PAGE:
BMW K100 review and used buying guide: Ever heard of the Flying Brick?

1 of 4

Ben Kingham, owner of BMW K series specialists BSK Speedworks reveals his buying tips for the 987cc four cylinder BMW K100, affectionately known as the Flying Brick…

What makes the BMW K100 a good buy?

“They were very well made and the second hand values are still relatively low. It’s a bike that’s built to last and is arguably more reliable than the Japanese bikes of a similar age. Regularly ridden machines are usually better buys than bikes that have been sitting in a shed”. 

Any particular models to look out for?

“Under the skin all the models are basically the same. The differences in top speed between the naked, C (cockpit fairing), RT (touring), LT (luxury touring) and RS (sport)  models is down to changes in the final drive ratios, not the engine. The final model K100 RS has a 16 valve engine the others are eight valve”. 

What should you pay for one?

“Bikes in good condition are currently selling for between £1000 and £3000. People are becoming more interested in building them into cafe racers so the prices are on the rise”.

What do you need to check before you find a BMW K100 for sale?

Knocking noises from BMW K100 engine
“Listen for knocking noises when the engine is cold. On early models the output shaft is retained by six rivets that can work loose and the shaft rattles. Later models are improved with twelve rivets on the shaft, this can be retrofitted to older models. Other noises could be the sprag clutch or even the cush drive in the alternator. It is not uncommon for there to be some noises at start-up, especially if the bike has been standing a while”.

Worn shaft drive splines
“The shaft drive splines need lubricating regularly or they wear prematurely. The only way to check for wear is to remove the final drive/bevel box and withdraw the driveshaft. This is called a rear spline lube. The clutch spline also needs lubricating but less frequently and this requires the transmission to be removed.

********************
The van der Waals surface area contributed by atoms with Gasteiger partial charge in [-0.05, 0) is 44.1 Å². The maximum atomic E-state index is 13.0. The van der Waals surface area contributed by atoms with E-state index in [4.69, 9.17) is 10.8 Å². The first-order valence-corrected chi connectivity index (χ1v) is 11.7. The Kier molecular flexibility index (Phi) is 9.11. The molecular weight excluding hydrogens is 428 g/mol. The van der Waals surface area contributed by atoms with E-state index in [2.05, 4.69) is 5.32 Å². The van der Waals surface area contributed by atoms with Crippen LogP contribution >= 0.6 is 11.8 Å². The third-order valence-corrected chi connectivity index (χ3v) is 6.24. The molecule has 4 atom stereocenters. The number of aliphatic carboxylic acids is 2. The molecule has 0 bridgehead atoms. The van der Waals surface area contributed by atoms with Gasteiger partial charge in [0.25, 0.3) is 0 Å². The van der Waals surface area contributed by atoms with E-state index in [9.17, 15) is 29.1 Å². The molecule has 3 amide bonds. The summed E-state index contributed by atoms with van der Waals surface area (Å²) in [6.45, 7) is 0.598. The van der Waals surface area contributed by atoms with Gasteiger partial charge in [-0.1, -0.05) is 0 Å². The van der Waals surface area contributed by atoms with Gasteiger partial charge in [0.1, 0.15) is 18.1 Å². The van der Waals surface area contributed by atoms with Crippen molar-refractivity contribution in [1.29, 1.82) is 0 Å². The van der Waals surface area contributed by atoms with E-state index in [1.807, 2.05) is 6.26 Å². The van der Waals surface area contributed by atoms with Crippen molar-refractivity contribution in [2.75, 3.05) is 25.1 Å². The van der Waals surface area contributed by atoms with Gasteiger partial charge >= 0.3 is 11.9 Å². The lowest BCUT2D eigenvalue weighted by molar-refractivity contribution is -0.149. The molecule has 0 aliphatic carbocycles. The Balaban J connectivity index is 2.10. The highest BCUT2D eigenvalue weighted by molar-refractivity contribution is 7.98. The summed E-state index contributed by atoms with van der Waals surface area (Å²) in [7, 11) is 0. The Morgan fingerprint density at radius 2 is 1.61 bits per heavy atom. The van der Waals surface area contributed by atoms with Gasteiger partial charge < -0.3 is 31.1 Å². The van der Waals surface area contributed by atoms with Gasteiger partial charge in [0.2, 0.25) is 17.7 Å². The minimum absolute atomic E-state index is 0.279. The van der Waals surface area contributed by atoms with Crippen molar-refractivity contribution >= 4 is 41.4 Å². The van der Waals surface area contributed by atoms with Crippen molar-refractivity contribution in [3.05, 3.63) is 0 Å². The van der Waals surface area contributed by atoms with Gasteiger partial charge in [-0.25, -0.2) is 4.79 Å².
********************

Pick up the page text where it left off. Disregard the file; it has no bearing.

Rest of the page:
You can check for play in the final drive/bevel box/crown wheel as you would for worn wheel bearings by holding the rear wheel with your hands at the three and nine o’clock positions and try to rock the wheel horizontally, there should be next to no free play”.

Worn oil/waterpump seals
“The seals in the oil/water pump can fail causing water to contaminate the engine oil, and vise-versa. Check the coolant tank for emulsified oil. There’s a small tell-tale hole at the front of the sump (under the pump) that will weep water (or oil) before the seals fail. Check this isn’t blocked with road dirt”.

Rear main seal
“Look for oil leaks at the rear of the engine behind the gearbox. The rear main seal can fail and oil will leak into the clutch housing. If this has happened the clutch (it’s a dry clutch on the K Series) will probably be slipping. The single plate clutch is normally good for 60-70k miles before replacement is needed. If a bike is near or over that mileage, ask if it’s been replaced recently”.

Perished rubber
“And finally, this is a 35 year old bike so check the condition of the rubber parts. The crankcase breather pipe and inlet rubbers are known to perish and fail. A good way of checking the inlet rubbers for leaks is to start the bike and spray WD-40 on them. Any change in idle speed indicates a leak somewhere”.

BSK SpeedWorks create performance inspired, handmade, bespoke motorcycles for the road or race track and sell a range of parts for both K Series BMW’s and Vincent motorcycles.

Should I replace all the fluids in my long-stood BMW K100RS?

First published January 2012 by MCN

Q. I have just bought a 1991 BMW K100RS. It has been unused for seven years, has only done a genuine 5000 miles and is in “as-new” condition.

The bike was serviced 150 miles ago with new fluids throughout, plus new tyres, and has lived in a dry garage ever since.

Is it OK just to stick a fresh battery and fuel in (which I have done) and use it or should I change all the fluids (coolant, engine oil and filter, gearbox and differential oils and brake fluid) again before putting it back on the road?

I have started the bike and it sounds sweet. Is there anything else I should look at that I have not mentioned?
Mark Felgate, email

A. The key is not the low mileage, but the length of time it’s lain idle. Even if the oil still looks clean, it will have absorbed some water, as will the brake fluid. The coolant will also have degraded over that time.

As you’ve got such a clean bike don’t spoil it for want of £40 of fluids.

Find a BMW K100 for sale here.

Ped Baker

By Ped Baker

Former MCN Managing Editor (Digital & Events)